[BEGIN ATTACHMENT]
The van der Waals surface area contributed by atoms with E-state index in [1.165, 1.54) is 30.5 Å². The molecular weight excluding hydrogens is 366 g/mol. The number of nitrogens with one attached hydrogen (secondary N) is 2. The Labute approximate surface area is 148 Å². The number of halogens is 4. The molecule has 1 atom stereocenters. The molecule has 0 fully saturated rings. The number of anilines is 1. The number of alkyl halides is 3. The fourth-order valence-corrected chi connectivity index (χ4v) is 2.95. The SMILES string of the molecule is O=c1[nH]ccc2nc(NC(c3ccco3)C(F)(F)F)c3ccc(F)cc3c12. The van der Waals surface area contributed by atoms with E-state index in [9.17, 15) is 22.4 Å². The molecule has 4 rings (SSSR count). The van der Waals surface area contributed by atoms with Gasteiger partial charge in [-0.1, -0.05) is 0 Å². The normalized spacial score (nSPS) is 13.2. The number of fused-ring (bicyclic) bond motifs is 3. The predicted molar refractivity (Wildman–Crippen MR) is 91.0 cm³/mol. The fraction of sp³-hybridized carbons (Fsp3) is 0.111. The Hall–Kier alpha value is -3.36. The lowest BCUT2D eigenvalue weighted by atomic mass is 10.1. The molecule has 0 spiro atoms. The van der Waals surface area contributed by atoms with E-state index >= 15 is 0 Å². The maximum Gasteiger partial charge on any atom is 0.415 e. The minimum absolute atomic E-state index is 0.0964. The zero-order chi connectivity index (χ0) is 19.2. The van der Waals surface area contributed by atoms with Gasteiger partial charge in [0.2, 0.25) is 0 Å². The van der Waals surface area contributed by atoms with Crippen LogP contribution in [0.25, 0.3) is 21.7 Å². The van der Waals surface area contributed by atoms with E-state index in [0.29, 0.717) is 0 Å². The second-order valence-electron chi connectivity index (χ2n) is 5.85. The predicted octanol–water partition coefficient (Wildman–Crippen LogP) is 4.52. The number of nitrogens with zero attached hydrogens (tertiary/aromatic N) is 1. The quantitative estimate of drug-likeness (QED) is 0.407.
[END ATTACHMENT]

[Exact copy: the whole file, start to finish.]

The van der Waals surface area contributed by atoms with E-state index in [1.165, 1.54) is 30.5 Å². The molecular weight excluding hydrogens is 366 g/mol. The number of nitrogens with one attached hydrogen (secondary N) is 2. The Labute approximate surface area is 148 Å². The number of halogens is 4. The molecule has 1 atom stereocenters. The molecule has 0 fully saturated rings. The number of anilines is 1. The number of alkyl halides is 3. The fourth-order valence-corrected chi connectivity index (χ4v) is 2.95. The SMILES string of the molecule is O=c1[nH]ccc2nc(NC(c3ccco3)C(F)(F)F)c3ccc(F)cc3c12. The van der Waals surface area contributed by atoms with E-state index in [9.17, 15) is 22.4 Å². The molecule has 4 rings (SSSR count). The van der Waals surface area contributed by atoms with Gasteiger partial charge in [-0.1, -0.05) is 0 Å². The normalized spacial score (nSPS) is 13.2. The number of fused-ring (bicyclic) bond motifs is 3. The predicted molar refractivity (Wildman–Crippen MR) is 91.0 cm³/mol. The fraction of sp³-hybridized carbons (Fsp3) is 0.111. The Hall–Kier alpha value is -3.36. The lowest BCUT2D eigenvalue weighted by atomic mass is 10.1. The molecule has 0 spiro atoms. The van der Waals surface area contributed by atoms with E-state index >= 15 is 0 Å². The maximum Gasteiger partial charge on any atom is 0.415 e. The minimum absolute atomic E-state index is 0.0964. The zero-order chi connectivity index (χ0) is 19.2. The van der Waals surface area contributed by atoms with Gasteiger partial charge in [0.2, 0.25) is 0 Å². The van der Waals surface area contributed by atoms with Crippen LogP contribution in [0.25, 0.3) is 21.7 Å². The van der Waals surface area contributed by atoms with E-state index in [0.29, 0.717) is 0 Å². The second-order valence-electron chi connectivity index (χ2n) is 5.85. The predicted octanol–water partition coefficient (Wildman–Crippen LogP) is 4.52. The number of nitrogens with zero attached hydrogens (tertiary/aromatic N) is 1. The quantitative estimate of drug-likeness (QED) is 0.407.